Freiburg im Breisgau is located in far south-western Germany, about 18 km (11 mi) E of the French border, and about 67 km (42 mi) N of the Swiss border. Freiburg is situated on the western edge of the Black Forest, and the city is located within the Baden wine-growing region. Freiburg has one of the highest standards of living in Germany, and is renowned for its advanced environmental practices. An example of how green and eco-conscious Freiburg is can be seen in the fact that in 1996, SC Freiburg were the first football club in Germany to install solar panels on their stadium (on three-quarters of the roof-space [see photo below]). Freiburg is so green that the coach, Christian Streich (a Freiburg-area native), rides his bicycle to the team’s home games at the Schwarzwald-Stadion.

-From the Transition site [an academic site],
The Future for SC Freiburg’s stadium is still bright (by Jessica Porter on 24 June 2015 at transition.web.unc.edu).

freiburg_schwarzwald-stadion_2016-promoted_nils-petersen_vicenzo-grifo_christian-streich_i_.gif
Photo and Image credits -
16/17 Freiburg jersey, photo unattributed at 3.bp.blogspot.com. Freiburg, aerial photo by Thomas Maier at File:Freiburg-im-Breisgau-Luftaufnahme-16072004.jpg. Schwarzwald-Stadion, aerial shot, photo by badenova.de. Schwarzwald-Stadion, interior shot, photo by Picture Alliance via kicker.de. Photo of Vincenzo Grifo, photo by Joachim Hahne at suedkurier.de/sport/sport/Spielernoten-So-stuermte-der-SC-Freiburg-an-die-Spitze. Nils Petersen, photo by Alexander Scheuber/Bongarts via zimbio.com. Photo of Freiburg players still celebrating during post-game press conference of coach Christian Srteich, image from screenshot of animated gif at kretschmannland.files.wordpress.com/2016/04/sc_freiburg_celebrate_promotion_29_04_2016.gif; kretschmannland.wordpress.com/category/the-daily-prompt/page/2/.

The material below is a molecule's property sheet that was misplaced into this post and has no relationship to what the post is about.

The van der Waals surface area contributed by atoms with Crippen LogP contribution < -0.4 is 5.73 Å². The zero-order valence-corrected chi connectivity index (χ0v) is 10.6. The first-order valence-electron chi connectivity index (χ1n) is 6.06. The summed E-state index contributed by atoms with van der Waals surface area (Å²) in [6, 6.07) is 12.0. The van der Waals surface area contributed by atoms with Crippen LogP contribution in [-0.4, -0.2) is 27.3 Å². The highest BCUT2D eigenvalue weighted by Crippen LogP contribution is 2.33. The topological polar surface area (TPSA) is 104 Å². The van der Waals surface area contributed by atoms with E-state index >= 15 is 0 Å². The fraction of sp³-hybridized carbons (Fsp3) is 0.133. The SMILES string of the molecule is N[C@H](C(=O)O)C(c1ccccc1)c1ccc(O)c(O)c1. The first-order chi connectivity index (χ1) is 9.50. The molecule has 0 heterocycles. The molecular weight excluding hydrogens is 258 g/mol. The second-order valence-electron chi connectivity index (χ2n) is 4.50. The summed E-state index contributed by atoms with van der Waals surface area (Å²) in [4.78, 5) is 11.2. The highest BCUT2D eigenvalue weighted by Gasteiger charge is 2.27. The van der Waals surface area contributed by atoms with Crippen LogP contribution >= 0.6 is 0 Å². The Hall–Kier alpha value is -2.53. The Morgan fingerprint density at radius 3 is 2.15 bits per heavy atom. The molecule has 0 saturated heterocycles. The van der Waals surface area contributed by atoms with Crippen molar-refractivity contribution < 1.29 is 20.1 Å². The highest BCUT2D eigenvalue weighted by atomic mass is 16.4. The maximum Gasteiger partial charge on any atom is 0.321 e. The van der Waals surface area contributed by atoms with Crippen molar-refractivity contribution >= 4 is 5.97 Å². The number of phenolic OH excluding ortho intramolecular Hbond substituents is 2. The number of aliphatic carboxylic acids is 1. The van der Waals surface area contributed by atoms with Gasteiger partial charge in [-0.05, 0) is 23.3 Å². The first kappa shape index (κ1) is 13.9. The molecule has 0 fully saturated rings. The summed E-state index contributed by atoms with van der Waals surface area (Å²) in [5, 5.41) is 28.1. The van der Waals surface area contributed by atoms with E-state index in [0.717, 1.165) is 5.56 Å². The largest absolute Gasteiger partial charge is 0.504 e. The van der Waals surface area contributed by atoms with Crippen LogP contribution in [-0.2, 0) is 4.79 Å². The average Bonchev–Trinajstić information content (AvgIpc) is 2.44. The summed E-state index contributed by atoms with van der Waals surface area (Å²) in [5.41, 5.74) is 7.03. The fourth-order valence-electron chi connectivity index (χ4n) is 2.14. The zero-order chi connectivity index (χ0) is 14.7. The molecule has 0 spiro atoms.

• RasenBallsport Leipzig

(Est. 2009). City-population of Leipzig: around 560,000; metro-area population: around 1.0 million/ 10th-largest city in Germany {2015 figures}. Leipzig is, by road, 149 km (93 mi) SSW of Berlin. Leipzig is, by road, about 152 km (95 mi) ENE of the Czech Republic border at the Ore Mountains (Erzgebirge).

Colours: White-with-Taurine-Red-and-Dark-Blue-and-Gummy-Bear-Yellow. Nickname: die Roten Bullen (the Red Bulls). Manager: Ralph Hasenhüttl (age 49), born in Graz, Austria.

Only 5 teams from the former-East-Germany have ever played in the Bundesliga (1991-92 to 2016-17)…
RB Leipzig are the first team from the former-East-Germany to play in the Bundesliga in almost a decade, since Energie Cottbus (who were last in the German top flight in 2008-09). Now, counting RB Leipzig, since German reunification/football-leagues consolidation in 1991-92 (when the top 2 teams in the last season of DDR-Oberliga were promoted over into the Bundesliga), only 5 teams from the former-East-Germany have ever played in the Bundesliga…